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Modeling rate dependent damage in polymer networks with sacrificial bonds

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Mechanical Response of Two Dimensional Polymer Networks: Role of Topology, Rate Dependence, and Damage Accumulation

Konik Kothari, Yuhang Hu, Sahil Gupta and Ahmed Elbanna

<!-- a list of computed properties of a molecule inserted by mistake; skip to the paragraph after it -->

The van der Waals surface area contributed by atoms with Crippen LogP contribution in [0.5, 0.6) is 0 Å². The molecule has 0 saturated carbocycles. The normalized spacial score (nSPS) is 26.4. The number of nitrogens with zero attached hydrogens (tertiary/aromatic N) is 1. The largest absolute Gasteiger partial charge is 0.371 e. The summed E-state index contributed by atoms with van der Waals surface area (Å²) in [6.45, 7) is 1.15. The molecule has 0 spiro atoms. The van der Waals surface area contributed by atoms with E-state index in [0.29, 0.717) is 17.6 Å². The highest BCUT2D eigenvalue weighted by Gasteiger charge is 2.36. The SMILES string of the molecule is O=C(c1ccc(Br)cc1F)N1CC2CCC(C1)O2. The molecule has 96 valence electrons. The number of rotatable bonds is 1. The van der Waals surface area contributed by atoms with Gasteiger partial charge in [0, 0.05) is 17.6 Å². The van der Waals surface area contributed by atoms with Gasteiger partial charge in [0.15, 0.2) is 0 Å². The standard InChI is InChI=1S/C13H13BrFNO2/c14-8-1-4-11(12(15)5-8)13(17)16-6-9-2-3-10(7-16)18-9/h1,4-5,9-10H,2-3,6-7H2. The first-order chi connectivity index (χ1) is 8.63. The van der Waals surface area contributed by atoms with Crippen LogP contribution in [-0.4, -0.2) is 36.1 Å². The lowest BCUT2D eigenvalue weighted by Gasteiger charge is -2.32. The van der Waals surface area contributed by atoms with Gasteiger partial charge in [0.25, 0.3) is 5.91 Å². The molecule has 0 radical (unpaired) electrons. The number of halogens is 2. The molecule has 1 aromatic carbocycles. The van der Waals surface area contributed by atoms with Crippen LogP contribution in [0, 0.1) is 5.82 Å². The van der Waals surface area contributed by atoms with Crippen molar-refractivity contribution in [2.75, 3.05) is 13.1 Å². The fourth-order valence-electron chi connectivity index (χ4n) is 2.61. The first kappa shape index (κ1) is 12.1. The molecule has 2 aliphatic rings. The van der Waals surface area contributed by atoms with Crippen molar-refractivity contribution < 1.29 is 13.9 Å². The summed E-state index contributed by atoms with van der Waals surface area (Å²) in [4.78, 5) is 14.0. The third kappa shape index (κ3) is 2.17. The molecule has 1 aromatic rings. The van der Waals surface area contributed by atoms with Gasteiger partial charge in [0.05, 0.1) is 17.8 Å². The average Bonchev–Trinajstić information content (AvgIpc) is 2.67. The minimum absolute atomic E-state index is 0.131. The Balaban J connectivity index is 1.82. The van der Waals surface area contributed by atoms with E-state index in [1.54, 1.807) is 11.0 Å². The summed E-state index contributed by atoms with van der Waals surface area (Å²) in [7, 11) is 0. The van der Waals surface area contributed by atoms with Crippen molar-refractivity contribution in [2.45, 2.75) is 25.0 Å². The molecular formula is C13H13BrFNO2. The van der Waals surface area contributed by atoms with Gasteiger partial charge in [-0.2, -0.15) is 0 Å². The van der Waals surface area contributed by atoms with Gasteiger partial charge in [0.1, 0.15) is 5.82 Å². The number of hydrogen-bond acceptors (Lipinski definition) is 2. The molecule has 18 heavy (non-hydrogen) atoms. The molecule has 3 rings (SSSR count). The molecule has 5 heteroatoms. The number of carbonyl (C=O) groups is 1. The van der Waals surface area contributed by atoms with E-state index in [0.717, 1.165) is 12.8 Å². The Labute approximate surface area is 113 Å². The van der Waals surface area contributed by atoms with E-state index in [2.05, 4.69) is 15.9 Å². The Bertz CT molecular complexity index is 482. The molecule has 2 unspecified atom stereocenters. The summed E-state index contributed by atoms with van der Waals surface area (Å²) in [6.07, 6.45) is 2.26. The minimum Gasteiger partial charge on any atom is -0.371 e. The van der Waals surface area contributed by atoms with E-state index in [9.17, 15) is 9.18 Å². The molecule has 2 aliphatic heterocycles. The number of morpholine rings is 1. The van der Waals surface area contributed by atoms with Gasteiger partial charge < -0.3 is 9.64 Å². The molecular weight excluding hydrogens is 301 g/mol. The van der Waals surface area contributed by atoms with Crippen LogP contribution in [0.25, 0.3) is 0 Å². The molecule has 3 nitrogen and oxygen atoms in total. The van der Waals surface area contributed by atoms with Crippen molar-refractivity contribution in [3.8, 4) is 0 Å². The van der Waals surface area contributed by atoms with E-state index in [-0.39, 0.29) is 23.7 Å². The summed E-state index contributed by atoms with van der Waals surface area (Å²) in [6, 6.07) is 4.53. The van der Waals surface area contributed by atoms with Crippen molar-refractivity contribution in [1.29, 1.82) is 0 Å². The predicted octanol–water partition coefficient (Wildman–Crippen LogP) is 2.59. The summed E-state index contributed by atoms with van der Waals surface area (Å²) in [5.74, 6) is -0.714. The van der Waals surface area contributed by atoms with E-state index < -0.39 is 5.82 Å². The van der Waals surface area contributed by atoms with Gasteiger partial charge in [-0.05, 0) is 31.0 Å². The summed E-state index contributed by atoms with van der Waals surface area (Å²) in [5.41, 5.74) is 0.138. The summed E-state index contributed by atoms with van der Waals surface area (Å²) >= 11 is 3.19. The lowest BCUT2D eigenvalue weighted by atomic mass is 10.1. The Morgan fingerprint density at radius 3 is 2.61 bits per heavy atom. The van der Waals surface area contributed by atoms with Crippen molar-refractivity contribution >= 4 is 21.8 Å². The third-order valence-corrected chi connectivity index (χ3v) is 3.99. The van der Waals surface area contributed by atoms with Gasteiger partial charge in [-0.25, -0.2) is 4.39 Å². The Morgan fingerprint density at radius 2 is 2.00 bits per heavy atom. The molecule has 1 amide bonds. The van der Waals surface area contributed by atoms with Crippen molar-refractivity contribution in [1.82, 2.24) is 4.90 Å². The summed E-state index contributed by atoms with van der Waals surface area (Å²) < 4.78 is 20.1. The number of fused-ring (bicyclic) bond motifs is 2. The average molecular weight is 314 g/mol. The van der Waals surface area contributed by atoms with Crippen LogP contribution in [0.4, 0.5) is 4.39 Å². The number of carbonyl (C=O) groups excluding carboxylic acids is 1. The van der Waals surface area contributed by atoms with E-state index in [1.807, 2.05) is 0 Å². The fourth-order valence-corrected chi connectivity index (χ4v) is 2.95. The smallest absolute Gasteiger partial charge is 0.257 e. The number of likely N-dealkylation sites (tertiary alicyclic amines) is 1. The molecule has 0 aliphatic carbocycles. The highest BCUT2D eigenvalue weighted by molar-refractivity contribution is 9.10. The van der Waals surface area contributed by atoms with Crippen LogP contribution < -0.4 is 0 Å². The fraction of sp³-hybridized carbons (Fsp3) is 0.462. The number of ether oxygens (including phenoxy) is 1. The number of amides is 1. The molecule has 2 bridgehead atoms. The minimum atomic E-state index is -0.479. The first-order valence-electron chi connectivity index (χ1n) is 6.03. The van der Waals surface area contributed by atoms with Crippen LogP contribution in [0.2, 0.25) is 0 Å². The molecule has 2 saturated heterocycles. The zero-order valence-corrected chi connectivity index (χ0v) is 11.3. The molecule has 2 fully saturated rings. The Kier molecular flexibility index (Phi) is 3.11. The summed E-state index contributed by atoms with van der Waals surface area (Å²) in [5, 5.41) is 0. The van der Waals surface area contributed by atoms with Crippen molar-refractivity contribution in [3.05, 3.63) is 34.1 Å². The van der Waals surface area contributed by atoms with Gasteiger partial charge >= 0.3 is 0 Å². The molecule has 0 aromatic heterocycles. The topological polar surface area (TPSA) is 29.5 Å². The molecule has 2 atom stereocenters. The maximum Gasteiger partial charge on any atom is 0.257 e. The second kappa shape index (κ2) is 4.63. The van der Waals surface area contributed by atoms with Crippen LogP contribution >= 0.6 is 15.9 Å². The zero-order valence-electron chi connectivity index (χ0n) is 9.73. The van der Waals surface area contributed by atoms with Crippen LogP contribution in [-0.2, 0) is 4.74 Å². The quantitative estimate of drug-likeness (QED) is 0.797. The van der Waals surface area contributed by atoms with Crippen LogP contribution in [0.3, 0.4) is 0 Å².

The skeleton of many natural and artificial soft materials can be abstracted as networks of fibers/polymers interacting in a nonlinear fashion. Here, we present a numerical model for networks of nonlinear, elastic polymer chains with rate-dependent crosslinkers similar to what is found in gels. The model combines the worm-like chain (WLC) at the polymer level with the transition state theory for crosslinker bond dynamics. We study the damage evolution and the force—displacement response of these networks under uniaxial stretching for different loading rates, network topology, and crosslinking density. Our results suggest a complex nonmonotonic response as the loading rate or the crosslinking density increases. We discuss this in terms of the microscopic deformation mechanisms and suggest a novel framework for increasing toughness and ductility of polymer networks using a bio-inspired sacrificial bonds and hidden length (SBHL) mechanism. This work highlights the role of local network characteristics on macroscopic mechanical observables and opens new pathways for designing tough polymer networks.


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